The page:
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A man with a headache goes to the hospital and is floored by what he learns at checkout.

Why is health care so much more expensive in the United States than the rest of the world?

A man with a headache goes to the hospital and is floored by what he learns at checkout.

A man with a headache walks into a hospital and is whisked into the rigmarole of American health care. He's floored by what he learns at the end of his visit. Hint: It isn't his diagnosis. It's his hospital bill.

Follow his unfortunate journey in this funny and eye-opening tour of the U.S. health care system with WE THE ECONOMY:

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The U.S. has the world's most expensive health care. But is it the best in the world?


All GIFs via WE THE ECONOMY.

Survey says: Not even close. The 2015 Social Progress Index ranks the U.S. as 68th (among 133 countries) in health and wellness. And according to a report by the Commonwealth Fund:

"The United States health care system is the most expensive in the world, but ... the U.S. underperforms relative to other countries on most dimensions of performance."

Among the 11 wealthy countries they studied, the U.S. ranked last on health care access, efficiency, and equity. So much for "best in the world," huh?

What's the biggest difference between the health care in the U.S. and the rest of the developed world?

It's "the absence of universal health insurance coverage," say the researchers at the Commonwealth Fund. The Affordable Care Act (Obamacare) has insured an additional 16 million Americans, making possible "the largest drop in the uninsured rate in four decades."

And after years of debate and uncertainty over the future of the law, the Supreme Court finally ruled Obamacare subsidies are legit under the Constitution.

But with almost half of all states having refused the Medicaid expansion (because politics works in mysterious stupid ways), over 4 million Americans, mostly across the South, have fallen through the cracks.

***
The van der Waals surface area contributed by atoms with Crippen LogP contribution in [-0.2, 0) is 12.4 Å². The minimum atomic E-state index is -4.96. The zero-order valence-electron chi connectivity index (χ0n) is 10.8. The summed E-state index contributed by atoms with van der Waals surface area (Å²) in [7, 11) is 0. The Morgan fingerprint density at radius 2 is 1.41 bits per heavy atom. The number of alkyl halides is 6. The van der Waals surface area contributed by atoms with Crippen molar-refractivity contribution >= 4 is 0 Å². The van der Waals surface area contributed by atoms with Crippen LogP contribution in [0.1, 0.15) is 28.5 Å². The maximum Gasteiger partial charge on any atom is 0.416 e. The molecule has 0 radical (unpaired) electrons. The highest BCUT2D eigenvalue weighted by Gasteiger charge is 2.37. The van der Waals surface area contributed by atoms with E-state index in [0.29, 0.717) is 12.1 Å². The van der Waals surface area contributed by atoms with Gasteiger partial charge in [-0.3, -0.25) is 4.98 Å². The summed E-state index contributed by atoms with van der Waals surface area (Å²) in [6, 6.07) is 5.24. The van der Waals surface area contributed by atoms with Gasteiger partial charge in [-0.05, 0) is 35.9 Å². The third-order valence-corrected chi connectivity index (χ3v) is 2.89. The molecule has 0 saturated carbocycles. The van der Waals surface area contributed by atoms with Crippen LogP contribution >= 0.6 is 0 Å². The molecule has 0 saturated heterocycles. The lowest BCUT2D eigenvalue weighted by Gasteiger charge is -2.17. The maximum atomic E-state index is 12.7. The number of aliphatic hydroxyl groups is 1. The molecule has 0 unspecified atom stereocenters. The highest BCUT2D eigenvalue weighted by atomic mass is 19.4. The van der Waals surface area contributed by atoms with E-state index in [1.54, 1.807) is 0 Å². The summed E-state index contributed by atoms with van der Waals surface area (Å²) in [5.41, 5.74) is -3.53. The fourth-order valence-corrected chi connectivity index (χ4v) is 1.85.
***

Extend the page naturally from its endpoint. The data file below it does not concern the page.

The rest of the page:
Who's to blame for the country's skyrocketing health care costs? If only there were a simple answer.


According to the video, our health care cost conundrum was the result of bad choices by a lot of people who, in looking out for only themselves, placed society at large at risk:

"The insurance companies fought it because they'd be losing money. And the doctors fought it because they would lose money and independence. And a lot of Americans just didn't trust the federal government to run their health care."

Of course, powerful business interests like insurance and pharmaceuticals drive up our costs with political maneuvering and ploys for market control.

Big Pharma: "Otherwise everyone will copy me and drive the price down!"

Insurance: "Yes, it is."

Like millions of people, this story's man of mishap is fed up with greed in American health care.

In a fit of frustration, he demands answers:

"Why can't you charge one price for the whole procedure instead of for every blood test and an aspirin? Why can't hospitals list their prices? And why isn't there price control like there are in other countries?"

Why indeed?

Terence Power / TikTok

A video of a busker in Dublin, Ireland singing "You've Got a Friend in Me" to a young boy with autism is going viral because it's just so darn adorable. The video was filmed over a year ago by Terence Power, the co-host of the popular "Talking Bollox Podcast."